Visiting Spain gave Barbara and I a chance to see friends, travel in Spain, and present at RETA, the annual telescope makers conference and star party.
Debbie and Berthold acted as our hosts, giving us a tour of Spain. They are both gifted and accomplished musicians, playing in the Orquesta Sinfónica de Galicia, based in La Coruna and one of the best orchestras in Europe. They also perform and record in their own group, the Artemis Ensemble. Bethold is also a leading ATM (amateur telescope maker). Debbie is sitting with Simba and Leia. Berthold and Mel enjoy coffee. Berthold designed and built the house; Debbie painted the pictures.
Berthold’s roll-off roof observatory.
La Coruna has a wonderful climate and atmosphere.
The famous Roman era lighthouse, the Tower of Hercules, is the oldest Roman lighthouse still in use. Barbara, Debbie and Berthold enjoy a bit of wind at the top of the lighthouse.
This year happens to be a Holy Year, so the pilgrimage, the Way of St James, culminating at Santiago de Compostela, was particularly packed. The statues, created as jokes or revenge, once directed water away from the buildings.
The main entrance to Cathedral of Santiago de Compostela where St James (allegedly) is buried is quite imposing. The church is the pilgrims' goal.
The entrance to the altar side of the church is also quite elaborate. We waited in line and eventually wound our way to the crypt of St James, deep below the altar.
Processions occurred every so often. Those are bagpipes. There's a long history of Celtic culture in this part of Spain.
We travelled onto Salamanca. The central plaza is one of the most impressive in Spain. People come out to hear speeches given from the balcony.
The big cathedral in Salamanca featured prominent flying buttresses.
The symmetry and beauty inside is quite striking.
We stayed overnight in a farm converted to a hotel that was next to unending fields of Sunflowers.
Then it was onto Segovia. By the way, did I mention that it's quite hot in central Spain in the summer? Temperatures hovered near 100F.
We visited Segovia’s Fairy Tale Castle, the Alcazar.
Segovia from Alcazar looks quite picturesque.
In Segovia is a famous Roman Aqueduct, which reaches 200 feet in height.
Staying overnight in Madrid at Oscar's house, we visited the observatories at La Hita.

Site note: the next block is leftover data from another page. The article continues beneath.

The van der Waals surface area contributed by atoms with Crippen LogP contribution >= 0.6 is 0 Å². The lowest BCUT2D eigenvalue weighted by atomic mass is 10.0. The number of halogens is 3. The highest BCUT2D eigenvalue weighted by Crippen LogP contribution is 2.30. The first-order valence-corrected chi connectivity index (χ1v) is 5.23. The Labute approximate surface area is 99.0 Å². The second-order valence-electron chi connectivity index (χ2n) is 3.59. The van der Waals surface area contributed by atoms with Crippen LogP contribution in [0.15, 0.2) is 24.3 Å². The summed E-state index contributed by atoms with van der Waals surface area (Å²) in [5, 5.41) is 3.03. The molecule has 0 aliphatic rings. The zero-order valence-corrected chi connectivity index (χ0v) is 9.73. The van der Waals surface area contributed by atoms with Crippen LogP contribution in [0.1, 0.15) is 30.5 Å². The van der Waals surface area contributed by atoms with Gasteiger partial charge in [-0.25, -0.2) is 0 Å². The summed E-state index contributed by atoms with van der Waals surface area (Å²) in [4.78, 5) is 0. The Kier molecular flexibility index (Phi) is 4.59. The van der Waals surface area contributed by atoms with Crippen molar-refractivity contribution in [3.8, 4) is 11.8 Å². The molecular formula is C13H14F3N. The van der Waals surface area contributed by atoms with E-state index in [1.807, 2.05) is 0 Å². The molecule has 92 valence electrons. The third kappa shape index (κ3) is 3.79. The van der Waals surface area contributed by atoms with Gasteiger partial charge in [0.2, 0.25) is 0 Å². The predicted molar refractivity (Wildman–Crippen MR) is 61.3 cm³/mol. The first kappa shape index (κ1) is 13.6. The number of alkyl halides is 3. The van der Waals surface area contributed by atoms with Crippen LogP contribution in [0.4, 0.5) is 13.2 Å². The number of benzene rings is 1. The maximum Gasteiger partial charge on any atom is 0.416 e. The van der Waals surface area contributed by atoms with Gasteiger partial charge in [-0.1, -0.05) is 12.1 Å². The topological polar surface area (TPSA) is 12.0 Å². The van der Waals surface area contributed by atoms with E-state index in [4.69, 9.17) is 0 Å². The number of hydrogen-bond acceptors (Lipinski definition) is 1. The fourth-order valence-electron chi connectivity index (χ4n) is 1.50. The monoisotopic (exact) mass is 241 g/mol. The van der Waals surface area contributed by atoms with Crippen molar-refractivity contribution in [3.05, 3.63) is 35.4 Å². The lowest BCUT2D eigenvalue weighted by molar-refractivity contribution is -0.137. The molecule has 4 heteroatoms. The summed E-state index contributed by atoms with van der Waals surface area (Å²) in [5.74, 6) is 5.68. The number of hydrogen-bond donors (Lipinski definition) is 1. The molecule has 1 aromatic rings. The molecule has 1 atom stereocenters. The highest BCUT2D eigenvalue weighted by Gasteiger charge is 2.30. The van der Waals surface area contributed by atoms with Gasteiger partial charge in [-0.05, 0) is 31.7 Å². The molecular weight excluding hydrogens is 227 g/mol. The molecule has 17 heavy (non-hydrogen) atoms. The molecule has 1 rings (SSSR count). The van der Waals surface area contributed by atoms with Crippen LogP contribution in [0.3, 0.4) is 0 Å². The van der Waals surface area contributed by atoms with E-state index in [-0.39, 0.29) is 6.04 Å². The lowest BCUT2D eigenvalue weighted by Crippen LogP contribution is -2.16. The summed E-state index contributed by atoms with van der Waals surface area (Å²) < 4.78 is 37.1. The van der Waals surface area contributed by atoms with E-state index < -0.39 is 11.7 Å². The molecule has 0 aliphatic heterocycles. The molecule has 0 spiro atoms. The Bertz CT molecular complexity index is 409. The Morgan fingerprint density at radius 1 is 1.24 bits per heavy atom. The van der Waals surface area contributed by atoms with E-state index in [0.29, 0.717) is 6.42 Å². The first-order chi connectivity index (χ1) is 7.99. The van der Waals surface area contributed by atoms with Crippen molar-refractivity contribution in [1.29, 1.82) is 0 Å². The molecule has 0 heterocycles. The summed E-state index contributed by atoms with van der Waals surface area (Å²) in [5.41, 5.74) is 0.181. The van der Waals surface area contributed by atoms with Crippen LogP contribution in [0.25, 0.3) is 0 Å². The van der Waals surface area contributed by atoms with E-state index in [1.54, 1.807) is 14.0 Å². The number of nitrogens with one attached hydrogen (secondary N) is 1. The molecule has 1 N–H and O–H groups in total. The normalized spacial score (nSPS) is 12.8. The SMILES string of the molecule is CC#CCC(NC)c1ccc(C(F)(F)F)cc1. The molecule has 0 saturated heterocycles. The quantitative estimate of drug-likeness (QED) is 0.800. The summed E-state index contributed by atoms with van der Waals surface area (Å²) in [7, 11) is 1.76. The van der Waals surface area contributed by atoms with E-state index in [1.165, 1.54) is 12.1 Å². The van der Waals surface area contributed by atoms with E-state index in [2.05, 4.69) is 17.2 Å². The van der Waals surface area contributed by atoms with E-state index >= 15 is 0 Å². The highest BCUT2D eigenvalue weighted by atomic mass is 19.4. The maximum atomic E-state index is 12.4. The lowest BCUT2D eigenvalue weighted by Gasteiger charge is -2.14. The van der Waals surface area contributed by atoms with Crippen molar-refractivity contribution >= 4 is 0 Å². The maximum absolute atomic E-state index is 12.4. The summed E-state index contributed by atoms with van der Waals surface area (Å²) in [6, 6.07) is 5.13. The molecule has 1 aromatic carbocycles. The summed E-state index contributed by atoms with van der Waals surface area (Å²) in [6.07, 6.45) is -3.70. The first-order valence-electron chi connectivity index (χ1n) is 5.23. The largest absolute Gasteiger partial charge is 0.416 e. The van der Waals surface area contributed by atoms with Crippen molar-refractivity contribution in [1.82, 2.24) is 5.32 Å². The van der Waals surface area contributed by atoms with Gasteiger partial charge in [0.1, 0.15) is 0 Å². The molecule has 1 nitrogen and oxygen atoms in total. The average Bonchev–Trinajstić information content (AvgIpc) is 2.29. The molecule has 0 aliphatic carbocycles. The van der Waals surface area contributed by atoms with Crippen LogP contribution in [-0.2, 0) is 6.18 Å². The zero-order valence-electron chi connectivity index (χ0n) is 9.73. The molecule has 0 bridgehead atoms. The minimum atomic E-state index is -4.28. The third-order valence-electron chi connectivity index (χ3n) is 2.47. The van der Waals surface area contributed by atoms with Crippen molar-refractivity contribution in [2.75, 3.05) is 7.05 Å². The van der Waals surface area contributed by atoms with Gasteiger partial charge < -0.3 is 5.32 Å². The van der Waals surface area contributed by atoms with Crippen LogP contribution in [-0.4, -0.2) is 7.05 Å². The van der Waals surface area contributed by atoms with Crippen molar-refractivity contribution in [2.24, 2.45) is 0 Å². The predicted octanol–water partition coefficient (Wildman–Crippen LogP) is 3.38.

Then we travelled onto Toledo in the morning. Toledo is in Man of La Mancha territory, with its famous windmills.
After traveling across much of Spain, we now arrive in Aras de los Olmos.
Nearby in Titaguas is the best astronomy education center I’ve seen – three stories of classrooms, bunk rooms, teacher quarters, planetarium, topped with an observatory and observing deck with a number of telescopes. Students can stay for the day or for the week - most impressive. The force behind the project is the 4th woman from the left, standing next to Barb. RETA's organizer is on the far right.
While staying at the astronomy conference, the Ava Maria procession came to Aras de los Olmos.
Sheep have the right of way in Spain.
The hotel where we stayed during the conference featured a beautiful wood interior and rooms. Several rows of wooden cabins sit in the back, out of the image, to the left.
I gave two presentations, "Natural Design of Telescopes" and "Grinding F/3 Mirrors". Despite my giving the presentations in English and my slides in English, the conference attendees were very gracious and appreciative. Barbara and I are in the front row, right of center.
The area is peppered with observatories on the ridges. Here's one of the observatories in a complex of domes holding a PlaneWave instrument. There's a great deal of alternative energy in Spain including windmills and solar cells.
Looking back at the town from one of the observatories.
The telescopes were most interesting. Here’s the largest ball scope I’ve seen, an 18 incher.
Jan van Gastel’s scope (he travelled down from
And an ultra light fiberglass 18 inch.
Corpuscular rays at sunset.
Before departing town, we visited a museum where they showed historical beekeeping, along with a beekeeper. The press that was used to squeeze products including beeswax along with wine was massive.
An ancient beehive where bees were kept for their honey. The comb was extracted along with the honey each year.
This type of cork hive is still in use. The bees are going down into the frames.
Note the twist on the Spanish hive tool, called a Jakel.
Stacked hives, basically brood boxes, sit in storage. The local beekeeper runs about 600 hives. He does (actually his wife) all the bottling by hand. We estimated about 2000 gallons of honey were produced, this being a bad year because of the wet spring (same as here in the Pacific Northwest).
The boxes are filled with an interesting two part frame. That's the local beekeeper who runs the operation along with his wife and brother.
After all this, it was onto Barcelona and our flight back home. Thanks to our hosts, Debbie and Berthold, Barbara and I had a wonderful time and saw a great deal of Spain.